Friday, November 27, 2009

Lipstick on the Pig

The Washington Post tries to put a good face on the state of the economy, but for me, it's just not happening:

Economy limping back to strength

The unemployment rate will remain elevated for years to come, according to a forecast released Tuesday by the Federal Reserve that addresses for the first time economic conditions at the time of the next presidential election.

It paints a grim picture. Top Fed officials expect the unemployment rate to remain in the 6.8 to 7.5 percent range at the end of 2012 and said it could take “about five or six years” from now for economic activity to return to normal. The jobless rate was 10.2 percent in October.

That sober forecast came on top of a revised government estimate also released Tuesday of economic output in the third quarter showing that the recovery got off to a slower start over the summer than previously thought.

Government efforts to prop up the economy — including the $787 billion stimulus package passed in February, the “Cash for Clunkers” program to support auto sales this summer, and a zero interest rate policy by the Federal Reserve — are helping. The contribution of government spending to gross domestic product in the third quarter was actually higher than originally reported, the Commerce Department said.

But so far, the impact of these efforts has not been enough to engender a strong rebound.

“It is a slow-motion recovery,” said Stuart Hoffman, chief economist at PNC Financial Services Group. “It sure doesn’t look like the beginning of a normal, rapid recovery.”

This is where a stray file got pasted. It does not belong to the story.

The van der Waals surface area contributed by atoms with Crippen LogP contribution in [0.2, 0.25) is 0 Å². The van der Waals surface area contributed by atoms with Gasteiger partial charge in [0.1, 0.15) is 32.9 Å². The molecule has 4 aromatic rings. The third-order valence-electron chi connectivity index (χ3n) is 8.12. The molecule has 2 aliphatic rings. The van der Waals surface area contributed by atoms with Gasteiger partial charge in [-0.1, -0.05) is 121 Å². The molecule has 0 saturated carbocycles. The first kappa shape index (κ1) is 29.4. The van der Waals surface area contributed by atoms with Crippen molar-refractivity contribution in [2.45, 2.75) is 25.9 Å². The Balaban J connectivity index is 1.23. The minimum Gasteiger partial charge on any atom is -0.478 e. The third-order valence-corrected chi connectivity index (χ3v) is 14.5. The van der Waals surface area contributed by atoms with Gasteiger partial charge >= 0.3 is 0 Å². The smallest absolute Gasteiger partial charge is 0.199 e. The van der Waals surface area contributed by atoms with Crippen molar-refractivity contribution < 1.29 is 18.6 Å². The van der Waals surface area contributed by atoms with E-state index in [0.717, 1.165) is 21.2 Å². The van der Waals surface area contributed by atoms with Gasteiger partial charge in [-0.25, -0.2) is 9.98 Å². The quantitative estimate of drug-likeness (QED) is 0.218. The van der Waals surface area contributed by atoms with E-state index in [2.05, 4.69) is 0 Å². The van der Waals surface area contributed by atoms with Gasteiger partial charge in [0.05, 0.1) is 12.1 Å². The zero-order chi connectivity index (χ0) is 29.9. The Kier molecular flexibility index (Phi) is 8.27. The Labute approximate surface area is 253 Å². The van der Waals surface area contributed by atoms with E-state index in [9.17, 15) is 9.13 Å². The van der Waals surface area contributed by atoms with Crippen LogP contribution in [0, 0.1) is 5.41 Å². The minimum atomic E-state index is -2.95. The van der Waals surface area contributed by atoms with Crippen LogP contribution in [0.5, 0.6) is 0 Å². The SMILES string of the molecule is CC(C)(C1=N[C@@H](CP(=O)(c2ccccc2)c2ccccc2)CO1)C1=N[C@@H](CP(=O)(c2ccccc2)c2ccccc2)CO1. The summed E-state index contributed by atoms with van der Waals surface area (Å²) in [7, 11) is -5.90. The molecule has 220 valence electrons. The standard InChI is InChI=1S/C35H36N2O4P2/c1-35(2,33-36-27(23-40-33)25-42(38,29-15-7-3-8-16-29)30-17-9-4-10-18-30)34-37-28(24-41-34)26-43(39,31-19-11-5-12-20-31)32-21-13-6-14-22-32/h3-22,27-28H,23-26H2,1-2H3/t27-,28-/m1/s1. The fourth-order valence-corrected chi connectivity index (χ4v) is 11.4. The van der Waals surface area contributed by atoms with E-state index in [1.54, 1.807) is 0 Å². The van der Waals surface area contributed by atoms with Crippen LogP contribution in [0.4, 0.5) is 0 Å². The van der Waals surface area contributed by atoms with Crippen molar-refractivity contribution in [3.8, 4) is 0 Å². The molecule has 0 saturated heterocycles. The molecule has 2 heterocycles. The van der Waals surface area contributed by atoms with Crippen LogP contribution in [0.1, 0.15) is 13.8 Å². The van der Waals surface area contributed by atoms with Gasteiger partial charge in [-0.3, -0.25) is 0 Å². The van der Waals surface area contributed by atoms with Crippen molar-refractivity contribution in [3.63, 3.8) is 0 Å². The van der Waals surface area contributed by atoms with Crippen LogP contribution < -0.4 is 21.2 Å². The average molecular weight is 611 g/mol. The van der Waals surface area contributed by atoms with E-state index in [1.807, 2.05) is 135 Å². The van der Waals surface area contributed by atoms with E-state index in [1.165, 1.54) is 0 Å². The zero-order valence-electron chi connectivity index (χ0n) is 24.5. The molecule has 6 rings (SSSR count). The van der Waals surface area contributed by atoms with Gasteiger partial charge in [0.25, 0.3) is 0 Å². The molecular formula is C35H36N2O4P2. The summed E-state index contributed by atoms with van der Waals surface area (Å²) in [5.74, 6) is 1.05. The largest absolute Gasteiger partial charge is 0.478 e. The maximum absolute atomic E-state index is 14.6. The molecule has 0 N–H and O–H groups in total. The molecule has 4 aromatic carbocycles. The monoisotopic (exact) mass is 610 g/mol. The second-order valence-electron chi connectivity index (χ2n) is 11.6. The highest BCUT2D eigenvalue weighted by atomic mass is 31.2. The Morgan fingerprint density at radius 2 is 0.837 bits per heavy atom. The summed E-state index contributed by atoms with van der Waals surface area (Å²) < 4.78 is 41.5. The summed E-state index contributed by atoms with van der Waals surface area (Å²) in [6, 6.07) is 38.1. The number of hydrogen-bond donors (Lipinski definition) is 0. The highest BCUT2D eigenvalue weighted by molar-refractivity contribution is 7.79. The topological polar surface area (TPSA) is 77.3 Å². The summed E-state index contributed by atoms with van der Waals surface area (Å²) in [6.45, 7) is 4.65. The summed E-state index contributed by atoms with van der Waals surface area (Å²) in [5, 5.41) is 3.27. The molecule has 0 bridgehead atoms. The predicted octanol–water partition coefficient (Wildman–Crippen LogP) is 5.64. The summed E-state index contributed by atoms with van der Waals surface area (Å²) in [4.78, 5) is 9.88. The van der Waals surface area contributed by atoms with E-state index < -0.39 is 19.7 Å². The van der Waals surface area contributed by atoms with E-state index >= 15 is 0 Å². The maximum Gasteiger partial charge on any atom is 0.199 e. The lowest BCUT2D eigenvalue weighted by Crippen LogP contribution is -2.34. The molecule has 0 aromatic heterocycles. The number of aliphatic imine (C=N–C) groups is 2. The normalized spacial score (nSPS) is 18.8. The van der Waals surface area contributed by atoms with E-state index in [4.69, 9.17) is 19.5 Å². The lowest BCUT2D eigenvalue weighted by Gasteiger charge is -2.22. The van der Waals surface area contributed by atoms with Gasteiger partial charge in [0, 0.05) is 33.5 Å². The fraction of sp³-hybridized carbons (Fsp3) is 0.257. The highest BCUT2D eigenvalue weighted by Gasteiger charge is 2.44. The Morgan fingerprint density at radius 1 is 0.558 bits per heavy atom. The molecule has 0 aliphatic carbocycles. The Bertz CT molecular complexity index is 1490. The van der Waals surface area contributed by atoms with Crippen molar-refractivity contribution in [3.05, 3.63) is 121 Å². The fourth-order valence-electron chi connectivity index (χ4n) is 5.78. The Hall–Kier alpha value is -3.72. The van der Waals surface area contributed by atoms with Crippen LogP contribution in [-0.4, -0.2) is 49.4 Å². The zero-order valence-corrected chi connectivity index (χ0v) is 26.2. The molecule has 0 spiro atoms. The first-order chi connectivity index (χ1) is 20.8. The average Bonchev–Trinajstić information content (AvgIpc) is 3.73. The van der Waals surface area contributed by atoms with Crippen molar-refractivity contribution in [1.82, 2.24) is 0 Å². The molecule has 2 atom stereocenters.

The math is simple: The U.S. economy is capable of growing at roughly 2.5 to 3 percent a year, thanks to population growth and technological improvement, and needs to grow faster than that to create large numbers of jobs and significantly improved standards of living.

Following the last recession of comparable depth for example, in 1981-82, gross domestic product growth averaged a 7.8 percent annual rate for four quarters.

In this recession, by contrast, the five current Fed governors and 12 presidents of regional Fed banks expect growth of 2.5 to 3.5 percent in 2010 — which would be enough to bring the unemployment rate down only slightly.

Sorry, but this doen’t paint picture of “limping back to strength”; it sounds like an economy on life support. A pig is a pig is a pig, regardless of cosmetics.

Oh, and who was President during the ‘81-’82 recoverery of which they speak? Let’s see, ummmm…..oh yeah, a fellow by the name of Ronald Reagan.

Alas, this time, all we have is Obama for three more years.

No comments: